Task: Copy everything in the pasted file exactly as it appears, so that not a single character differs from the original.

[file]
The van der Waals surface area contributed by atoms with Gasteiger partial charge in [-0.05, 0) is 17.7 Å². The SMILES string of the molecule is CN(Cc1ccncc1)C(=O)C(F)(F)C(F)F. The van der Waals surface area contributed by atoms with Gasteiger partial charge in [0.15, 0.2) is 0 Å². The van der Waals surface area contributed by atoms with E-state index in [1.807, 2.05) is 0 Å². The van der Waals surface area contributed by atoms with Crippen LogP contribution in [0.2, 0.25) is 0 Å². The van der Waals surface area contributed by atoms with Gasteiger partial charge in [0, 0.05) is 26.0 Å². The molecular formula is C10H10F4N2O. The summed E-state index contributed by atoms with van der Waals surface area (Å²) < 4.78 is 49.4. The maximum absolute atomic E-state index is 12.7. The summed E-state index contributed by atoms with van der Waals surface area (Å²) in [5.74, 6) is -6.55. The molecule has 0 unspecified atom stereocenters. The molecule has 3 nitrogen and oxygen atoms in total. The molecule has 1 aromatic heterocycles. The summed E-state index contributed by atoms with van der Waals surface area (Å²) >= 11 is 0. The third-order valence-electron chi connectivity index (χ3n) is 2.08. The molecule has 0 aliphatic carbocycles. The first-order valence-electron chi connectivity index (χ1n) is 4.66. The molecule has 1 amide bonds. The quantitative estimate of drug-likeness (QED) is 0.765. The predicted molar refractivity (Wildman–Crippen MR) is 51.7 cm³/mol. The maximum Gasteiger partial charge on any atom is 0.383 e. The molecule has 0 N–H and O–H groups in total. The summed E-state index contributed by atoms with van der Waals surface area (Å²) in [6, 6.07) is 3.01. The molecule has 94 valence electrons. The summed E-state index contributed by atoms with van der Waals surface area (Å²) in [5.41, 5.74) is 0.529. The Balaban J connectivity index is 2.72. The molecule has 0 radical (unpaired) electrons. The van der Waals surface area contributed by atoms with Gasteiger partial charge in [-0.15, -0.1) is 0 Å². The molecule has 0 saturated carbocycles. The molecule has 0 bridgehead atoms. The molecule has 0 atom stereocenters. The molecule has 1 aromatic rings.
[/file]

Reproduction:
The van der Waals surface area contributed by atoms with Gasteiger partial charge in [-0.05, 0) is 17.7 Å². The SMILES string of the molecule is CN(Cc1ccncc1)C(=O)C(F)(F)C(F)F. The van der Waals surface area contributed by atoms with Gasteiger partial charge in [0.15, 0.2) is 0 Å². The van der Waals surface area contributed by atoms with E-state index in [1.807, 2.05) is 0 Å². The van der Waals surface area contributed by atoms with Crippen LogP contribution in [0.2, 0.25) is 0 Å². The van der Waals surface area contributed by atoms with Gasteiger partial charge in [0, 0.05) is 26.0 Å². The molecular formula is C10H10F4N2O. The summed E-state index contributed by atoms with van der Waals surface area (Å²) < 4.78 is 49.4. The maximum absolute atomic E-state index is 12.7. The summed E-state index contributed by atoms with van der Waals surface area (Å²) in [5.74, 6) is -6.55. The molecule has 0 unspecified atom stereocenters. The molecule has 3 nitrogen and oxygen atoms in total. The molecule has 1 aromatic heterocycles. The summed E-state index contributed by atoms with van der Waals surface area (Å²) >= 11 is 0. The third-order valence-electron chi connectivity index (χ3n) is 2.08. The molecule has 0 aliphatic carbocycles. The first-order valence-electron chi connectivity index (χ1n) is 4.66. The molecule has 1 amide bonds. The quantitative estimate of drug-likeness (QED) is 0.765. The predicted molar refractivity (Wildman–Crippen MR) is 51.7 cm³/mol. The maximum Gasteiger partial charge on any atom is 0.383 e. The molecule has 0 N–H and O–H groups in total. The summed E-state index contributed by atoms with van der Waals surface area (Å²) in [6, 6.07) is 3.01. The molecule has 94 valence electrons. The summed E-state index contributed by atoms with van der Waals surface area (Å²) in [5.41, 5.74) is 0.529. The Balaban J connectivity index is 2.72. The molecule has 0 radical (unpaired) electrons. The van der Waals surface area contributed by atoms with Gasteiger partial charge in [-0.15, -0.1) is 0 Å². The molecule has 0 saturated carbocycles. The molecule has 0 bridgehead atoms. The molecule has 0 atom stereocenters. The molecule has 1 aromatic rings.